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2020 marks the 250th anniversary of the birth of Beethoven, a composer who casts a long shadow over music—challenging, inspiring, haunting, and setting the bar for generations to come. Presented here by the renowned Beethoven virtuoso Emanuel Ax, we hear some of the earliest-known music by the composer, the Piano Concerto No. 2. Fronting a heightened sense of drama, Beethoven would become a beacon to Richard Wagner, who then pushed music’s harmonic language into a new realm—one which paved the way for Alban Berg. A signature piece for Michael Tilson Thomas, Berg’s spellbinding Three Pieces for Orchestra is a revival of recent performances issued on the Orchestra’s in-house label, the eight-time Grammy Award-winning SFS Media. Opening the program is the West Coast premiere of Fountain of Youth, an SFS Co-commission by Pulitzer Prize-winning American composer Julia Wolfe, famed for her melding of folk, rock, and classical idioms.
Berg’s Three Pieces for Orchestra
At a Glance
Fountain of Youth 2019 | 12 mins
Julia Wolfe has become known for serious works on weighty topics but for this new work, she and Michael Tilson Thomas decided instead to focus on “serious fun.” Wolfe writes: “People have searched for the fountain of youth for thousands of years. The thought was that if you bathed in or drank from the fountain of youth you would be transformed, rejuvenated. My fountain of youth is music, and in this case I offer the orchestra a sassy, rhythmic, high energy swim.” —Read More
Piano Concerto No. 2 1795 | 29 mins | after notes by James M. Keller
Anyone writing a piano concerto in Vienna in the 1790s did so in the shadow of Mozart. The twenty-something Beethoven, just starting to make his mark in Vienna, knew Mozart’s concertos intimately, and we hear that in this early work: the orchestra is of mid-Classical dimensions; the structure adheres to the Mozartian norm of three movements in a fast–slow–fast plan; and, following Mozart’s example, the piano and orchestra are treated as equals. Nevertheless, even in this early work—the first full-length orchestral piece Beethoven ever wrote—we find the fingerprints of a distinct talent.—Read More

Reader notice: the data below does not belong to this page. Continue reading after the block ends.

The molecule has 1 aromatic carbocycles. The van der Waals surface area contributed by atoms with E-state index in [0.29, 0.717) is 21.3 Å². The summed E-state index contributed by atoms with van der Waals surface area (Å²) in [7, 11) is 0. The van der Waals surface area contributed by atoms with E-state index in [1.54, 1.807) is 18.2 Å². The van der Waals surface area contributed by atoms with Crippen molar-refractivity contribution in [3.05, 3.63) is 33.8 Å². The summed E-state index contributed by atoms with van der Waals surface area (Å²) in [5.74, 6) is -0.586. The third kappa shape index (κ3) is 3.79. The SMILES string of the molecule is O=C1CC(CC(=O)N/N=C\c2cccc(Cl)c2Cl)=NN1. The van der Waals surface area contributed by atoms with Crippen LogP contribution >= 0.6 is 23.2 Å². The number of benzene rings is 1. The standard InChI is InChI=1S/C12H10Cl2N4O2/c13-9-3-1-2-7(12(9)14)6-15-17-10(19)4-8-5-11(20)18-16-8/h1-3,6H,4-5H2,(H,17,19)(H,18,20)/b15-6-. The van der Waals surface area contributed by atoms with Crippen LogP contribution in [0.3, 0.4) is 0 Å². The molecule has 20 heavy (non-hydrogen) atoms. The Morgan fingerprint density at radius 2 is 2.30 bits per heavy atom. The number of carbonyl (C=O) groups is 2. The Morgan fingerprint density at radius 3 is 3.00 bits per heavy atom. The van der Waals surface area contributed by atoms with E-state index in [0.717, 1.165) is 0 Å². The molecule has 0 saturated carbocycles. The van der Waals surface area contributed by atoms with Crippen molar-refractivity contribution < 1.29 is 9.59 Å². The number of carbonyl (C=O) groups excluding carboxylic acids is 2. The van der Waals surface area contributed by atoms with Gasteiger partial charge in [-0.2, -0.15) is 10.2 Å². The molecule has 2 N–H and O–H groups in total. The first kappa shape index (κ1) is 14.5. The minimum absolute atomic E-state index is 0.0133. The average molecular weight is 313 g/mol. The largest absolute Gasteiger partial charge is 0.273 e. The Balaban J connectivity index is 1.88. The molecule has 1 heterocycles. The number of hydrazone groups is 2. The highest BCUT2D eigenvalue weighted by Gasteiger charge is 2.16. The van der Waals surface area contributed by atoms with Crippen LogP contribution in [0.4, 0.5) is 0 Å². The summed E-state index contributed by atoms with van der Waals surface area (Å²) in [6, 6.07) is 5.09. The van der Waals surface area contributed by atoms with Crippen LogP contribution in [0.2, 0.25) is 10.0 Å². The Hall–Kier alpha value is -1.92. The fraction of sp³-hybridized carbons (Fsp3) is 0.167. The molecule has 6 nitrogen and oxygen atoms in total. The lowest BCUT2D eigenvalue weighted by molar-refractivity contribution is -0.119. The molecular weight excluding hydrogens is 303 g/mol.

Siegfried Idyll 1870 | 17 mins | J.M.K.
Richard Wagner composed his Siegfried Idyll in 1870 specifically as a birthday present for his new wife, Cosima, and secondarily to celebrate the birth of their son Siegfried and the near-completion of his opera Siegfried. He positioned fifteen musicians on the staircase of their home in Switzerland, and the strains of this piece served as a birthday wake-up for Cosima, who was ecstatic. She wrote in her diary: “‘Now let me die,’ I exclaimed to [Richard]. ‘It would be easier to die for me than to live for me,’ he replied.” The notoriously difficult composer’s remark was probably on target, but at least his musical birthday greeting was a lovely gesture.—Read More
Three Pieces for Orchestra 1929 | 19 mins | J.M.K.
In his correspondence with his teacher Arnold Schoenberg, Alban Berg expressed frustration at the difficulty he encountered while creating his Three Pieces for Orchestra. He composed them over the course of two years, just as World War I was breaking out, but he didn’t manage to have the three movements premiered as a set until 1930. Berg here incorporates what he had learned during his seven years as Schoenberg’s pupil, but Gustav Mahler looms as no less an influence. It is as if Berg took Mahler’s symphonies as a jumping-off point and pressed daringly into an increasingly atonal future, packing an immense emotional punch into the set.—Read More